A non story, overplayed, eh?

A non story, overplayed, eh?
: Page 1 of the New York Times today reports that Canada and the U.S. are different.

Well, let’s put that above the fold!

The story is essentially insulting to Canadians; it acts as if they used to be just like us, and we know how much they like hearing that.

The story is more insulting to Americans, for it portrays us as a bunch of right-wing religious conservatives. Hey, I’ve been kicked out of more churches than most people have attended.

The story is insulting to its readers, assuming we can’t get a joke:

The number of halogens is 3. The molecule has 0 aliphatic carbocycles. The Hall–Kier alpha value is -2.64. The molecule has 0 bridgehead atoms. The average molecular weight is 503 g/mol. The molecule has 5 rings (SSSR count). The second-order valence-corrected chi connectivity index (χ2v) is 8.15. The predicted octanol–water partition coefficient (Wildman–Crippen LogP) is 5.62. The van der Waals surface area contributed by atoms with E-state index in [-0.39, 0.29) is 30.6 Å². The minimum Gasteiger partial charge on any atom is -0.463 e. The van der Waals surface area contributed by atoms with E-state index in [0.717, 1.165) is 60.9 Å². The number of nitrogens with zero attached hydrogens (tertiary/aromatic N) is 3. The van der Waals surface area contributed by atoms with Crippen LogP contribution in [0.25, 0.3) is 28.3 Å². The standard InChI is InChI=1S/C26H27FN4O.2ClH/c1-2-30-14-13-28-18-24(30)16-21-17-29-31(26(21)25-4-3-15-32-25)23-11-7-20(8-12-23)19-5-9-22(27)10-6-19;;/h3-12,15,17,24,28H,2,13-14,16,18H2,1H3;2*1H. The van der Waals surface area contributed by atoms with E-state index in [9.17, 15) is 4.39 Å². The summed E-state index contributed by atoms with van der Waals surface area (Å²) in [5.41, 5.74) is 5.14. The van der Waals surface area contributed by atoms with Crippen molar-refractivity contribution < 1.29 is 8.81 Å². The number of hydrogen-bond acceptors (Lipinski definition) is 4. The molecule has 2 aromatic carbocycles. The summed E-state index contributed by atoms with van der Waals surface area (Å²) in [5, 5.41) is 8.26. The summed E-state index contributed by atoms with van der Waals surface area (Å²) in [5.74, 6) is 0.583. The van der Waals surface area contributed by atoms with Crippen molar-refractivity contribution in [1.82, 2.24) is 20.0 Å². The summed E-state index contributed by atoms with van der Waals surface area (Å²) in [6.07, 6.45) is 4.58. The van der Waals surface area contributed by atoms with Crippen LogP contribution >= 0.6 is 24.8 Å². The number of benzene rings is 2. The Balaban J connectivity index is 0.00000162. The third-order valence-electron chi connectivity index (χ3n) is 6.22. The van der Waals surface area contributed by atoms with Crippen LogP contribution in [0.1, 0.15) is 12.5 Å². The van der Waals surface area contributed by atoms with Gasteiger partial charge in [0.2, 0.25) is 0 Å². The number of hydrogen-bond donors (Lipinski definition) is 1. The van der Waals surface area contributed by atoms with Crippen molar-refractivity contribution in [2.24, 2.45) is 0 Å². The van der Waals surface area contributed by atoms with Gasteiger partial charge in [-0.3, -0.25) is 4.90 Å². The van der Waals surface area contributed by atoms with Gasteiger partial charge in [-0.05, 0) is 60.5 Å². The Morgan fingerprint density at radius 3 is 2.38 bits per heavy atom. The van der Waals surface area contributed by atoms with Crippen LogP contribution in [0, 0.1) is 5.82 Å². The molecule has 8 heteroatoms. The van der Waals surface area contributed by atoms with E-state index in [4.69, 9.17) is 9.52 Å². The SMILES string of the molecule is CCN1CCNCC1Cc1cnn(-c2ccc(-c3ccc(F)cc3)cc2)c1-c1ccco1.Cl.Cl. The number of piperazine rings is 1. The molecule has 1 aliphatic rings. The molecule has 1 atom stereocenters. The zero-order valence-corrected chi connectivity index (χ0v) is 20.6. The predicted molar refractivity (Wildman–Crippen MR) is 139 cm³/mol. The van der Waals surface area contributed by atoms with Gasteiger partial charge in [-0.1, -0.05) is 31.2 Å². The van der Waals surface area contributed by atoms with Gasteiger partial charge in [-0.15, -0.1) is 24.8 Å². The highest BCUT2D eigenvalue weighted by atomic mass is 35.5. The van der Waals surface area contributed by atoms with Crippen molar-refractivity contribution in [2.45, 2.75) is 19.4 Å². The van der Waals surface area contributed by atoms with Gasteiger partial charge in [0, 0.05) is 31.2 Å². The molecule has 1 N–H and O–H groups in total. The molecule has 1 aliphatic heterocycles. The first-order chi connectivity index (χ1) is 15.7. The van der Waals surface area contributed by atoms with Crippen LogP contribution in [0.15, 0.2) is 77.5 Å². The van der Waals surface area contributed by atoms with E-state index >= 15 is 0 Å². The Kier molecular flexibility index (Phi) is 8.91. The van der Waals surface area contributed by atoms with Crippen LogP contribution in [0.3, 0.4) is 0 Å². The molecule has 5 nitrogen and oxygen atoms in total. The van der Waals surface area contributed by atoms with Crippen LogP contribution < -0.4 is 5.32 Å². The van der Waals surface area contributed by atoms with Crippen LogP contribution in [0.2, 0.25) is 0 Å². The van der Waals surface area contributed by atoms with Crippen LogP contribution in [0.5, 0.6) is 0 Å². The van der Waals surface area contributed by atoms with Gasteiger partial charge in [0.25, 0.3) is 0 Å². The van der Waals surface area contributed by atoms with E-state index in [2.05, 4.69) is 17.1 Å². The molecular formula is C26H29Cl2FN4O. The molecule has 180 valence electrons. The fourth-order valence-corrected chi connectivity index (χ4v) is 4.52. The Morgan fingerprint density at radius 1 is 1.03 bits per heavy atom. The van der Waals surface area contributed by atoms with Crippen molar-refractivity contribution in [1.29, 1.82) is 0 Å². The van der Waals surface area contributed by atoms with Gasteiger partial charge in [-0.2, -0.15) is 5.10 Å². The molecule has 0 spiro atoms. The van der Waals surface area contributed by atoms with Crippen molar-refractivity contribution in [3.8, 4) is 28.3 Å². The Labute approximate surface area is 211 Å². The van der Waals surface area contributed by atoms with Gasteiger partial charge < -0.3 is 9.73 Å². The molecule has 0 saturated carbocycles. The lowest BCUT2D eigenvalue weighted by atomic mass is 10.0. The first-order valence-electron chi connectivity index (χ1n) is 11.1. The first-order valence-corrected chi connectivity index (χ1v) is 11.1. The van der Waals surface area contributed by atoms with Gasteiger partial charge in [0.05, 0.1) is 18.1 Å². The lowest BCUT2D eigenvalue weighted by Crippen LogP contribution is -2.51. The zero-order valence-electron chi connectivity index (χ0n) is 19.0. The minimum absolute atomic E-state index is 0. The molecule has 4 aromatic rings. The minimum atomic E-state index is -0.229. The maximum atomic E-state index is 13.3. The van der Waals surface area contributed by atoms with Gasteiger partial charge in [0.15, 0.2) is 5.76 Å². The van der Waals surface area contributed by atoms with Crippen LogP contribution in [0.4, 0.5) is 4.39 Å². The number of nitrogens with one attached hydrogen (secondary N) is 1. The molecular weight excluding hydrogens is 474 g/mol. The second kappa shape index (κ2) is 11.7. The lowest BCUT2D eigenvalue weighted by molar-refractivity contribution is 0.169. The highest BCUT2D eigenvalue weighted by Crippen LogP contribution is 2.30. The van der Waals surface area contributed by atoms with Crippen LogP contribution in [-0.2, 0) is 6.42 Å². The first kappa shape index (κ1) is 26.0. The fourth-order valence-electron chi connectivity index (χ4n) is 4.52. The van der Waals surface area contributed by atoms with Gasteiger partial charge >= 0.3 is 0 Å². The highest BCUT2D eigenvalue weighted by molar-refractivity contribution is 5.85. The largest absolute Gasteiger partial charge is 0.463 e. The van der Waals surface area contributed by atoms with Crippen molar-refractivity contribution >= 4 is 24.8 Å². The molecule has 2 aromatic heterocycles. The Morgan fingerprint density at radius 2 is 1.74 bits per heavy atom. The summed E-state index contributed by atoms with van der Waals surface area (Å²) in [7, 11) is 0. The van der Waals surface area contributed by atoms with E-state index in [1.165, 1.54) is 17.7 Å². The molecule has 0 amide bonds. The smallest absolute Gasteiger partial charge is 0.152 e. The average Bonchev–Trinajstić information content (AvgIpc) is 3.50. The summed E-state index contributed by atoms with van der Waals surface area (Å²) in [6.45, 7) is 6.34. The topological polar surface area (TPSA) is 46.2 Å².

“Being attached to America these days is like being in a pen with a wounded bull,” Rick Mercer, Canada’s leading political satirist, said at a recent show in Toronto. “Between the pot smoking and the gay marriage, quite frankly it’s a wonder there is not a giant deck of cards out there with all our faces on it.”

Mr. Mercer acknowledged in an interview that he was overstating the case for laughs…

Oh, thanks for telling us that. We were all too frigging dim to figure out that he was engaging in exaggeration. Oh, those deceitful Canadians!

The story is old news: Robertson Davies, the essential Canadian author, always said that Canada had less in common with American than with Scandinavia and I agreed with him.

The story is thus way overplayed.

But what’s most disturbing is that it continues this media meme: Europe v. America, Europe as a touchpoint for social sensibility: “A more distinctive Canadian identity